A note of Nostalgia

I often say that I am thankful to have had a childhood prior to the boom of smart phones and tablets. I reminisce fondly about my adventures through my Grandmother’s gardens pretending I was an escaped Princess, the parallel Playmobile worlds I would create with my younger brother, and the mini talent contests featuring my Barbies (and my brother’s action man). These are some of my most treasured childhood memories. Days were filled with excitement and magical escapes; uplifting joy found in the simplest places.

This imagination so frequently exercised as a child has arguably carried me through much of my 21 years of life. Through acting as Hermione Granger in a school play, and writing a Christmas song in my Year 6 music class. Right through to writing stories for my English classes in later years, and experimenting with word-play for my Pinterest headings. 

One thing I have noticed more recently, however, is the lack of imagination in my life. Is this due to adult-life stresses? Is it simply the consequence of growing up? Or does it correlate with the rapid rise in technology? 

Imagination birthed technology

singularityhub made an interesting point about how imagination is the very tool that was key in the creation of technology itself. And is now, with its impressive climb in sophistication, providing future generations with more creative jobs than previous years. Therefore, it is arguable that technology was born from imagination, and is now encouraging this in careers through its very existence.

Imagination is, after all, where creative ideas await discovery. Innovation lies in the spaces of pondering and lulls in thought topics. Take Isaac Newton for example, the idea of gravity dawned on him when he was kicking-back under a tree. And something tells me Newton wouldn’t have noticed that apple fall to the ground had he been staring at a smartphone. 

 Quora shared the view that digital technology often serves as a distraction. It is possible that such tech is filling those spaces where imagination would ordinarily drift into play upon a wandering mind. 

Imagination is our survival tool 

Back in 2012, a business journalist named Drew Hanson (forbes.com) conducted an interview with Rita J. King; EVP of Business Development at Science House.

She spoke of the need to prepare for the ‘Imagination Age’, referring to a theoretical period of time in which imagination and creativity will be prime creators of economic value. Ms King proposed that scientists and artists can, onlooking into the future, learn valuable insights from each other. They could, together, develop a more in-depth understanding of reality, as the evolving world complicates it. 

In other words, it is possible that technology, combined with artistic thinking and creativity, could be the recipe for which to best equip us for the future. We also potentially have more power over the way in which this future unravels, as technology may be bringing scientific imaginations to life.  

“In the imagination age, we can collectively imagine and create the future we want to inhabit before we lose that chance”

Imagination created technology, but is technology now diminishing the need for imagination?

On psychologytoday, I came across the name Nicholas Carr. He supposedly pointed out the stimulating effect reading has on the human imagination. 

I was sadly unsurprised to discover that our reading habits are, in recent years, on the decline. Between 2003 and 2006, daily time frame dedicated to reading by the average American went from 0.36 hours, down to 0.26. Considering the take-over of technology in the last 10 years or less, I can imagine this figure has fallen dramatically. Fuelling this suspicion is Bustle, who found that one in four Americans in 2017 did not read a book all year.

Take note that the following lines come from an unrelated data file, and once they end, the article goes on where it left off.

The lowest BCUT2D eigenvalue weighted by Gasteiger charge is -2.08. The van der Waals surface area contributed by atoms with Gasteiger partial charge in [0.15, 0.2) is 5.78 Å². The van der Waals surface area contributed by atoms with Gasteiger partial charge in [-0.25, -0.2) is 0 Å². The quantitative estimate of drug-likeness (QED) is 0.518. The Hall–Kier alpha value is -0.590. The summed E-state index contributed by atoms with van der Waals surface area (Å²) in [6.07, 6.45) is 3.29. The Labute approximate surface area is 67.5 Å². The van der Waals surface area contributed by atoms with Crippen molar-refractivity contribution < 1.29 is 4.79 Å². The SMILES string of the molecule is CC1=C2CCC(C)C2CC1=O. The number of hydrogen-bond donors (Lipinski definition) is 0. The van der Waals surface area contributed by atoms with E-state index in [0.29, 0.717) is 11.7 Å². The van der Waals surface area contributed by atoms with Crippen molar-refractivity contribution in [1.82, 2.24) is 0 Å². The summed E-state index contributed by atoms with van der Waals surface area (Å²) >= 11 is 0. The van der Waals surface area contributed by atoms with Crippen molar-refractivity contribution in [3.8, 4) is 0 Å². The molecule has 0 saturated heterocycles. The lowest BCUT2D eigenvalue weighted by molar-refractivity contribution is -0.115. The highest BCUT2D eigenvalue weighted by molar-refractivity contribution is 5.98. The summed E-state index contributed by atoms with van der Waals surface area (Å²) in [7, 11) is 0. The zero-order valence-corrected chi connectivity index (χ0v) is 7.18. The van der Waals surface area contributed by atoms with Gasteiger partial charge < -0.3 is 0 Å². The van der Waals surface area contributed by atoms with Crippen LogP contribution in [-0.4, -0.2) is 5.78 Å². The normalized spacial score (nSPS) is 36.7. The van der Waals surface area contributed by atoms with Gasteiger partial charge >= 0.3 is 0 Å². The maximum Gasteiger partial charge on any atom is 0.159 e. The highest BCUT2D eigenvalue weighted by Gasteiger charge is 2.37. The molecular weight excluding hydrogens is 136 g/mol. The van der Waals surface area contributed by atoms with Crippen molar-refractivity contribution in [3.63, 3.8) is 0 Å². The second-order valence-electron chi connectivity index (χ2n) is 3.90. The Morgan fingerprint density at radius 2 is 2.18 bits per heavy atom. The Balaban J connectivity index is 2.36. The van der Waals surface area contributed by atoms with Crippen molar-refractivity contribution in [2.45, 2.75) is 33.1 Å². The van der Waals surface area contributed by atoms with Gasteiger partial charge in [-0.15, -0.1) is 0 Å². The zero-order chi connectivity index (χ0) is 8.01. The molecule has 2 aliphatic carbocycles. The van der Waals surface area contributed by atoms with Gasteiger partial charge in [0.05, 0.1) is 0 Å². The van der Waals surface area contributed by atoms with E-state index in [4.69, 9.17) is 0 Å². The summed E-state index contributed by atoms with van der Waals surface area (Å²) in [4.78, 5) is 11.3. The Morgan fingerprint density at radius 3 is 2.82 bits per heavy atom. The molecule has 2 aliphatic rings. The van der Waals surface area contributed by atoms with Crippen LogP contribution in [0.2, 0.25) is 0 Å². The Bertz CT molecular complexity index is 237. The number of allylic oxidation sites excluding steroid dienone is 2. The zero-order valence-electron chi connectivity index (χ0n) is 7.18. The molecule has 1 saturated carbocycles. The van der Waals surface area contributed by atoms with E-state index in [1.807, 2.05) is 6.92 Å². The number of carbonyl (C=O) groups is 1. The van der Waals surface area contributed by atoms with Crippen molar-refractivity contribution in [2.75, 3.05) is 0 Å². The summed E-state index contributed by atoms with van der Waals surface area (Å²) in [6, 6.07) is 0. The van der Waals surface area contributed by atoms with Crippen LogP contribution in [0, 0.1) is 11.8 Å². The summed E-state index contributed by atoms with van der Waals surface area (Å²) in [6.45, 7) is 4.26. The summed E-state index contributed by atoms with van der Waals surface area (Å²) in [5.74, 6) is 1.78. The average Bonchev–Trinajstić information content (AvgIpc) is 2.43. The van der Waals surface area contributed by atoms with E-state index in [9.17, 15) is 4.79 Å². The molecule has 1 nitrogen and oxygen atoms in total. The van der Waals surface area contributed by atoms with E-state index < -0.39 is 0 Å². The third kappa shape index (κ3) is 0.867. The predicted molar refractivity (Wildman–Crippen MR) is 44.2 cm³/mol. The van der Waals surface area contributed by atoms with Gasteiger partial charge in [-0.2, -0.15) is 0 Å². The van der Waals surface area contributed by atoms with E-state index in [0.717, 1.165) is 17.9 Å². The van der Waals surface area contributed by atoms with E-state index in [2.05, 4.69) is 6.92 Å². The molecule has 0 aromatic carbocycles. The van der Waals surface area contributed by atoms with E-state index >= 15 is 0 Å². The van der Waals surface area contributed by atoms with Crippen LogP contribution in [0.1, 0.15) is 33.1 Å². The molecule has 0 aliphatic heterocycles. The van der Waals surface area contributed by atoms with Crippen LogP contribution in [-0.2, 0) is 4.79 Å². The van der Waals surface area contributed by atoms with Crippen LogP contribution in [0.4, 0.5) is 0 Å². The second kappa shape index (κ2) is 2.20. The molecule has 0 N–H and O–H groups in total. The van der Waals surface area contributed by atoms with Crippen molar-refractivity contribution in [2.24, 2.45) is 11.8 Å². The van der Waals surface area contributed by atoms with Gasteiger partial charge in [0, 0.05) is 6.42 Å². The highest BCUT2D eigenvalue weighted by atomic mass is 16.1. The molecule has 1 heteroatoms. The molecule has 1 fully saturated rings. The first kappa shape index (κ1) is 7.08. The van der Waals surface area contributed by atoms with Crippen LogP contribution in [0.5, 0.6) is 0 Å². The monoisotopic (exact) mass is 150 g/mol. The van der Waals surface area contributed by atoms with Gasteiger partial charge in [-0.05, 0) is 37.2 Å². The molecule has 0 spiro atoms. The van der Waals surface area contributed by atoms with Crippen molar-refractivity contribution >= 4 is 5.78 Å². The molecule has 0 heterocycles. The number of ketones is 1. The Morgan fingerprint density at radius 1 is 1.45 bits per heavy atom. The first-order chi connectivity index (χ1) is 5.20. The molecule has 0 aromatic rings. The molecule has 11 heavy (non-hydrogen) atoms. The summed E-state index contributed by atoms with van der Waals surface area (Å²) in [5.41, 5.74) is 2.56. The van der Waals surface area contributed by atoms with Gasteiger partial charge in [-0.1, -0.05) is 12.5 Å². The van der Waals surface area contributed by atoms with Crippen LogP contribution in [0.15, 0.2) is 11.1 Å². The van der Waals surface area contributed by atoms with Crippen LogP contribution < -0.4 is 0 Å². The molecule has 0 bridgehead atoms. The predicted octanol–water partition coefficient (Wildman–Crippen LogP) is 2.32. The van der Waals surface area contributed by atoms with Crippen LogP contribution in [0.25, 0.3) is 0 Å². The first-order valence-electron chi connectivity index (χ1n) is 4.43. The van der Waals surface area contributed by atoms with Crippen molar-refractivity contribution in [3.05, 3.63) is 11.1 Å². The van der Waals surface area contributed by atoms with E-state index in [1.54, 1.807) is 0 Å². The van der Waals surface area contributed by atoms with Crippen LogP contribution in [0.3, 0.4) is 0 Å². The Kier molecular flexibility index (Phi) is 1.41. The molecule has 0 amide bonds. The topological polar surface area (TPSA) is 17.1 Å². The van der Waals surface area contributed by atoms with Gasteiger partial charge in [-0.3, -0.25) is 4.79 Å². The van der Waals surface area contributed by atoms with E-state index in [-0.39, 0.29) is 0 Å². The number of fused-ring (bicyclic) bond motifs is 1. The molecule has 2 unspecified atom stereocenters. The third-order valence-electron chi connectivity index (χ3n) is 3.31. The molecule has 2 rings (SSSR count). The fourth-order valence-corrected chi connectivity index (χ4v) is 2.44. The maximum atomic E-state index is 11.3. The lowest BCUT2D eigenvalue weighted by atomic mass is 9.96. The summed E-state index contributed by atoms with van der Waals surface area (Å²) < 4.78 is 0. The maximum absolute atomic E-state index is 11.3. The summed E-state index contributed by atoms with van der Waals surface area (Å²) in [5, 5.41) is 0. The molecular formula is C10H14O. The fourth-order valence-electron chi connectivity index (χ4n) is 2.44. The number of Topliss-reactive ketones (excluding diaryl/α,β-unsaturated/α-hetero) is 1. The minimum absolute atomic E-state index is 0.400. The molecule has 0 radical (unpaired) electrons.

The Written World

Reading allows us to create a world in our own heads with only the colourful descriptions of words to inspire. The writing of these words requires even more fruitful imaginations, and I think J. K. Rowling demonstrated the worlds that can be painted in the deepest corners of the human mind. 

Do you think we are raising any future ‘J. K. Rowling’s in today’s society? Where everything is technological and robotic? Possibly, if some of today’s kids are fighting the norms and picking up books. But somehow my instinct tells me that with the low stimulation of repetitive technologies, on devices that don’t leave much thinking to their user, much of our brain’s colourful activity is becoming dormant.

I’m not talking about the creators of such devices now, because of course the scientists developing these intelligent technologies likely have minds full of innovation. But what about the rest of us? The users. The receptors. We’re just sitting and being spoon fed the innovation through the robots that we hold in our hands. Even Siri can hold a conversation better than some teenagers. (Anti-social Socialising)

Child Mind: loading…

Zoneinworkshops explained how the mind-numbing activities being carried out by children through tech can actually cause brain ‘pruning’ connections to the frontal cortex. 

A child’s mind is, of course, still in the construction process; its development status being consistently on high. Children’s brains are like sponges to new information, but can likewise be prone to drying out if this new information in sparse. If a child’s mind is only being exposed the to mind-numbing, instantaneous nature of tech, their brain circuits will adapt accordingly. 

This means that functions such as critical and creative thinking will be cut out, through the assumption that they are not necessary. Functions such as these are key to learning, as is an active imagination.   

So, I suppose the question is: is technology encouraging our imaginations moving into our future world? Or are imaginations dying as a result of tech’s instantaneous, giving nature?